Not content with this kind of reverbatory sorcery, Spector was known to turn off a guitar track on a tape, relying on the "bleed"/spillage of the guitar's overtone-y sound into one of the other mikes to create the sense of a ghost guitar. It's there, except that it's not. And you can still hear it even when it isn't.

Whether all this supernatural stuff was folded in right then and there, or later, I don't know, but that smeary, bleary, echo-y, ghostly shade of the music was liberally used to give the song a sense of throbbing unreality. A chorus had the sound of fourteen glass globes vibrating to the point of near-explosion. A brass section was cooked down and down, reduced like a sauce that boiled away into a vapour of brassiness that almost had no individual flavour at all. Strings were sometimes doubled, then doubled again, and again, so that two string players could end up sounding like an entire string section, bizarrely cloned - not to save money or space, but to give the whole thing an unnatural, uniform, mutant quality.

So the lead singer would be laying down tracks on top of a vibrating prism of sound,  a rotating jellyfish at a depth of several thousand feet that would explode if it ever found its way up to the surface.





If you listen to this, and listen to it, it gets scary, because this is not real sound. Mind you, what you hear now isn't either, it has all been mucked with, but all this was done manually, no electronics, because there weren't any (and Spector despised the innovations that came later - he did not change with the times). When I listen to his productions, I get the same feeling as when I listen to those Tibetan monks chanting in overtones: yes, we ARE hearing the actual components of sound, but pulled apart, like white light being shattered by a prism into a rainbow. In this case it's almost the opposite. The sound waves are all pushed together, creating something we've never heard before and can't even quite comprehend.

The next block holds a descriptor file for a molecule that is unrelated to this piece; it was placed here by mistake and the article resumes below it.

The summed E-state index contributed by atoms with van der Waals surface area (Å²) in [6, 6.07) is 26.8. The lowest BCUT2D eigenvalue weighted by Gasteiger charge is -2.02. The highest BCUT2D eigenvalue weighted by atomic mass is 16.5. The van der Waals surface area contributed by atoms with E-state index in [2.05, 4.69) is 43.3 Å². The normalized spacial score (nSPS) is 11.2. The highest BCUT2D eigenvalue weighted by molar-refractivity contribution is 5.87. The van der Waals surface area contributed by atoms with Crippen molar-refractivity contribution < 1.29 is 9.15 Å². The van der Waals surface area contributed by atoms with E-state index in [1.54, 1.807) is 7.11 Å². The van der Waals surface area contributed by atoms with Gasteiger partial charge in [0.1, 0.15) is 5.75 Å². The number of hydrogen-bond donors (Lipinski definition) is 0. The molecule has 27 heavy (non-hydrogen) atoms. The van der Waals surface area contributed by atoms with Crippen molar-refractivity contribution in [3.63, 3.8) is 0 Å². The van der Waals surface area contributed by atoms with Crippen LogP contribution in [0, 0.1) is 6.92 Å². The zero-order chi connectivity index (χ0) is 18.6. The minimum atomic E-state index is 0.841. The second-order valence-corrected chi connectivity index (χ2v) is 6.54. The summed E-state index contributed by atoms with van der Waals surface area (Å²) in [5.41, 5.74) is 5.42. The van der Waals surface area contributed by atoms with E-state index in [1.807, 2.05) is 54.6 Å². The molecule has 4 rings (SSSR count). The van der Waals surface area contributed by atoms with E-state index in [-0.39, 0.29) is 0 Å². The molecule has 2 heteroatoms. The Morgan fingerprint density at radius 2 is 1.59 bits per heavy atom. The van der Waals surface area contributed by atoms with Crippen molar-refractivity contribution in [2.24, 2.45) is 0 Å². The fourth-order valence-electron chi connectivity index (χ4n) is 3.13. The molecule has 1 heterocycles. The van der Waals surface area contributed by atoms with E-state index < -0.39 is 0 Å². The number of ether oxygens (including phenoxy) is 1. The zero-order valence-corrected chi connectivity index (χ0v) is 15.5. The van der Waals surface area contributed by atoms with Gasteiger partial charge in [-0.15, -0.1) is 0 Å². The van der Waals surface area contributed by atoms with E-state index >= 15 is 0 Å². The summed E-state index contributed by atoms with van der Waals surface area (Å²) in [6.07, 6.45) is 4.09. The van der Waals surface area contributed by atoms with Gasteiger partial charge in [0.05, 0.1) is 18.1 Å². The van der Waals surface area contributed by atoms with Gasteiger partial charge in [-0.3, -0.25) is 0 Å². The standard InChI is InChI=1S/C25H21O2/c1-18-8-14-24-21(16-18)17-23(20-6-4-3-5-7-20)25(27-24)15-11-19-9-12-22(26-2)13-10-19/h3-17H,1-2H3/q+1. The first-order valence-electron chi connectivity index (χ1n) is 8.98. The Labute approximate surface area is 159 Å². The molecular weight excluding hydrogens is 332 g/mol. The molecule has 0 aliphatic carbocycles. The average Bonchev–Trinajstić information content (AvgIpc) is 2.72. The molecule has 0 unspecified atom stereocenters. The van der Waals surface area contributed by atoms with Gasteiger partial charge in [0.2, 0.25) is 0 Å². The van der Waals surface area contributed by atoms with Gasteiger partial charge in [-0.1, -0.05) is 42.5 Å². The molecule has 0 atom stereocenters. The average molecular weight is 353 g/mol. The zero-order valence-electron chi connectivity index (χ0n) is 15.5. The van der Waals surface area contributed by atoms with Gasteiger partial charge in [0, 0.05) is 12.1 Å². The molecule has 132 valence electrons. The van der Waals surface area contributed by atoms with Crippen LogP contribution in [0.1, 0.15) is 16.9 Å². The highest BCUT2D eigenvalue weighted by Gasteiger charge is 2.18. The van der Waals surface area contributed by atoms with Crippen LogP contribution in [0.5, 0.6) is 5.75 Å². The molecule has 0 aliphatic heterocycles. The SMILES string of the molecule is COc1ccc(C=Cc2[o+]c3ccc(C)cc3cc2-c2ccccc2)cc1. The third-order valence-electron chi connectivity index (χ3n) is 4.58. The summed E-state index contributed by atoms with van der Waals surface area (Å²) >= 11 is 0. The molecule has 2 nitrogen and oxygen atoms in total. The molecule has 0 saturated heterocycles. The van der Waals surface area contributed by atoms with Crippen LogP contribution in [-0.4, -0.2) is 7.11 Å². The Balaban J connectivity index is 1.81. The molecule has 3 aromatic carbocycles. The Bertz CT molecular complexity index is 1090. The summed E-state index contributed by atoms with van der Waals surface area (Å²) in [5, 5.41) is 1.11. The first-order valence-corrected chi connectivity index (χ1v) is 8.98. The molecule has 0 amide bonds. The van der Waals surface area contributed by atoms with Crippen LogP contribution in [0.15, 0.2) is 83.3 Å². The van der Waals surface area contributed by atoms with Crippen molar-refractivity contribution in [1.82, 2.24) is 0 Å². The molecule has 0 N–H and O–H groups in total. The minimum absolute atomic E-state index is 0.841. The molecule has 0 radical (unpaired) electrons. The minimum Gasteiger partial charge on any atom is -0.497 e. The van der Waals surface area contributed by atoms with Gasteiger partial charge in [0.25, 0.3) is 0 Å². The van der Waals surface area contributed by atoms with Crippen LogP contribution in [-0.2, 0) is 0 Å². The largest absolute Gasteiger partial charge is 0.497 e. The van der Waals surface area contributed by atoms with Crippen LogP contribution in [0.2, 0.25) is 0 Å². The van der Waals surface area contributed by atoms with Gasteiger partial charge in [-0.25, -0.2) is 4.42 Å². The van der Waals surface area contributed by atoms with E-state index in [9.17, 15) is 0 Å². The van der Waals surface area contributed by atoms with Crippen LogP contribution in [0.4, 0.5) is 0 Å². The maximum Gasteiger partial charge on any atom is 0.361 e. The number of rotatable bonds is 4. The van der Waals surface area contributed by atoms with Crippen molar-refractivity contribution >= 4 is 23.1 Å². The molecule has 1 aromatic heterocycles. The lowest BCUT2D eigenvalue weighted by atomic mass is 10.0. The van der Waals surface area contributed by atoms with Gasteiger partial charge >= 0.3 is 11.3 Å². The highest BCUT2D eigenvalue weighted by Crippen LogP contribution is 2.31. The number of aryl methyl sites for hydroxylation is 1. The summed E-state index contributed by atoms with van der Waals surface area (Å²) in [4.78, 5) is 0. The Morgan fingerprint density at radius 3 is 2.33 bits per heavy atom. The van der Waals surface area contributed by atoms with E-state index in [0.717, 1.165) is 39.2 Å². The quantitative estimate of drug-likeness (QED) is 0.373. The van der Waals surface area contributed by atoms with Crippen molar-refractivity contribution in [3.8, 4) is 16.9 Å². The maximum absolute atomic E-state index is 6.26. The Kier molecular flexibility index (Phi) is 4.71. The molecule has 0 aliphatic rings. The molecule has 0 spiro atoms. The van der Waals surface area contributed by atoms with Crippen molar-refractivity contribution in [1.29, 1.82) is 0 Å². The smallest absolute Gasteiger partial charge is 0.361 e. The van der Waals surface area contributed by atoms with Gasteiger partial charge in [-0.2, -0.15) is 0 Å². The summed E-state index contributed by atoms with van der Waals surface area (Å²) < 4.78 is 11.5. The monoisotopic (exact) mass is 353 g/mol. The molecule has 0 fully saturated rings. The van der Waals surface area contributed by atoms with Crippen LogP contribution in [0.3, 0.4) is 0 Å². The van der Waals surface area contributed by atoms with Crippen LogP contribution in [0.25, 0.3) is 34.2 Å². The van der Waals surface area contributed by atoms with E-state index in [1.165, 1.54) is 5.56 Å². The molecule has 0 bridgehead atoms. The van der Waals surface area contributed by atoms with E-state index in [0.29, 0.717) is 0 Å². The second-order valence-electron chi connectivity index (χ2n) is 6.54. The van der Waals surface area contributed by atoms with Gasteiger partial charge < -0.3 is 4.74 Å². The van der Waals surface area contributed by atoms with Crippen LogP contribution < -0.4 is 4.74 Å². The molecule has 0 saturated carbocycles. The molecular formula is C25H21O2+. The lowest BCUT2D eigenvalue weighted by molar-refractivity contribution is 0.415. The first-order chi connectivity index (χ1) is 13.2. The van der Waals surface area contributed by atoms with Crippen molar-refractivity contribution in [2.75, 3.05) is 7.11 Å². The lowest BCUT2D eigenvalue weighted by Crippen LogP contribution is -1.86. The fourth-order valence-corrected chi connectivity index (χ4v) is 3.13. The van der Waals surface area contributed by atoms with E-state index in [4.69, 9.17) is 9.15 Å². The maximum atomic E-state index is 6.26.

There was another aspect of this twenty-thousand-leagues-under-reality effect: Spector made the musicians rehearse for at least three hours before rolling tape. At the end of this, everyone would be so sweaty and exhausted and beaten-down that they would lose their individuality and "meld", almost melt, the way he wanted them to. It was no doubt a form of brainwashing or torture, acceptable torture because he paid them. Spector is not a nice man, and is in fact batshit crazy and a sociopath, but damn! he came up with an interesting recording effect that people are still trying to duplicate today.





You can try it, you can record and re-record and re-re-RErecord musical reverberations and play them back and then record them again, but it's not the same. No one has quite the right demonic quality to put it all together. And singers are different, and music is different, it just has to be. And I am sure I am not using any of the right technical terms in writing about all this, but I'm writing what I hear, and I have a pretty darn-tootin' good ear, thank you very much; I came in with it, I inherited it from all the crazy musicians in my genetic pool.

Some are so crazy they aren't even here any more. But at least none of them are in jail for murder.





P. S. Listen at your own risk! I guarantee you, this is the weirdest thing you've ever heard: just the sound of one man chanting. 

. . . OK, there is always a P. S. to the P. S. Since I posted all this, including Tina Turner singing River Deep Mountain High, I found a version of this same song which sounds SOOOOO much better that I had to post it again. It sounds so much better because it's in glorious, clean-cut, diamond-hard MONO with no soup-ups or enhancements. (See follow-up post, where I get into a serious rant about this.) It may be the playback equipment that makes a difference, but I can hear so much more of the recording here, the deep well (not wall) of sound. In fact, Well of Sound might be a more accurate description of what the Mad Phillster was after.